> you're arrested for resisting arrest) and you have no recourse. That's the country we live in today.

    So, you're totally okay with being arrested and being thrown into a cage with other people (quite likely to be criminals) for any reason whatsoever, but having to take off your pants is crossing the line? In the story the guy was wrongfully jailed for a _week_ but the issue presented wasn't that, but that he was strip searched. Is it just me that thinks being lock up is vastly worse than having to strip? And that if you are going to put a bunch of people in a cage together that searching them first isn't a bad idea? (And to further that point, if you were wrongfully imprisoned with Mr. McStabby as a cellmate, wouldn't you prefer if he were searched?)

    Let's call a spade a spade: the issue isn't the search, it's the bad laws surrounding them. The search makes sense for when you're locking up a bunch of people together (note that the decision applies to people entering the general population). The bad laws continue to not.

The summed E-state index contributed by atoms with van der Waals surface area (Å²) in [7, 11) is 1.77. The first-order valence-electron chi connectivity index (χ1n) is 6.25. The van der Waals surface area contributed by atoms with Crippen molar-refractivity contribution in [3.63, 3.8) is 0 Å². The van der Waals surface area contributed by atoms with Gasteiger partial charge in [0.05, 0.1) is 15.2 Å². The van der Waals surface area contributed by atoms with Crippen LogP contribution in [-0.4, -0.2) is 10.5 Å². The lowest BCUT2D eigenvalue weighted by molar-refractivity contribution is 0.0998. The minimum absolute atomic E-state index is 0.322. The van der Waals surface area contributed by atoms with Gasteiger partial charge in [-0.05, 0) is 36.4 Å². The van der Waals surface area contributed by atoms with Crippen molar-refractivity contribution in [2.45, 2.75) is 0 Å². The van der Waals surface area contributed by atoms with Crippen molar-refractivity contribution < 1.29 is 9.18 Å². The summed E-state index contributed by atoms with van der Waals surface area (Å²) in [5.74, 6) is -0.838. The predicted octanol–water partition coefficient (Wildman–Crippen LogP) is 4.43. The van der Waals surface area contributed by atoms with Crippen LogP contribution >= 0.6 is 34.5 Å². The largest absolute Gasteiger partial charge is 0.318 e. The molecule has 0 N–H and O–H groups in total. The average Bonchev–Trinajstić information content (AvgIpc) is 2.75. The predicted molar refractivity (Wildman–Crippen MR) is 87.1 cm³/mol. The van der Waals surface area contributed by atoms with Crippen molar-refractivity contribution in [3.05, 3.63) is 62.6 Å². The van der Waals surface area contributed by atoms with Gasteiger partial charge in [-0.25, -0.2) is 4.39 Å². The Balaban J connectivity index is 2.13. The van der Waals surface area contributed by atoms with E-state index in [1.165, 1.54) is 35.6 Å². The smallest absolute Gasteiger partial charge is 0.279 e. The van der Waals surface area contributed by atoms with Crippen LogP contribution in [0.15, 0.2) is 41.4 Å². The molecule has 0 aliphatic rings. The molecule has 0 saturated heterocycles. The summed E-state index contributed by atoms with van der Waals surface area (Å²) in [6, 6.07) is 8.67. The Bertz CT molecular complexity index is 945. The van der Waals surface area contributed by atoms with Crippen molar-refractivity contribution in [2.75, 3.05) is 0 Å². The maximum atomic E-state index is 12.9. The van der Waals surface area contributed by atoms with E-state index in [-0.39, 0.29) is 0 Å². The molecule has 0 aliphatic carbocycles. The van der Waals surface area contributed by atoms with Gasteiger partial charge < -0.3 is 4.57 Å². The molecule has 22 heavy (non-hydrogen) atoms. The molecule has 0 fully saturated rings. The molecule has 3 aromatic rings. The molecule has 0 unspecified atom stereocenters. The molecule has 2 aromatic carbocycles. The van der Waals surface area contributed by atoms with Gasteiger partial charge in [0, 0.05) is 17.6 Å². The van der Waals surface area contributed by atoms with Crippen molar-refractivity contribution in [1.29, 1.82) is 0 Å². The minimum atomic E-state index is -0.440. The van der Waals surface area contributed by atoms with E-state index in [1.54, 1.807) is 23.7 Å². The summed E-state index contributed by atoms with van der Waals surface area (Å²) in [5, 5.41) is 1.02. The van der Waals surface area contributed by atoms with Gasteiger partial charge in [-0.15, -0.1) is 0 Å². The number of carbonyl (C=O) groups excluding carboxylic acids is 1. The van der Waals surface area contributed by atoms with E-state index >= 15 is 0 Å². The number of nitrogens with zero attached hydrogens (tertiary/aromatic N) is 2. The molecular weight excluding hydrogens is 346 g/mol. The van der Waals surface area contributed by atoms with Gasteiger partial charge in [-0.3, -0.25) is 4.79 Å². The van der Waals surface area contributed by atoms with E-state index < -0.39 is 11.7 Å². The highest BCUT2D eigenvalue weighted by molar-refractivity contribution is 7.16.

• by jythie ( 914043 ) on Tuesday April 03, 2012 @10:21AM (#39559751)
    What made this case messy (or challengeable) was the nature of the offense. There was a bureaucratic glitch that said he had an unpaid parking fine. He was carrying documentation saying that it was indeed paid, but during a routine traffic stop (where he was a passenger) they decided the documentation was not good enough, handcuffed and arrested the guy on the spot, and dumped him in the general prison system for 6 days (including two strip searches with cavity search).

    So you had someone who was obeying the law, had documentation saying they were obeying the law, and even if the documentation was incorrect his crime was an unpaid ticket.... yet resulted in the type of personal invasion that one would expect violent criminals to receive.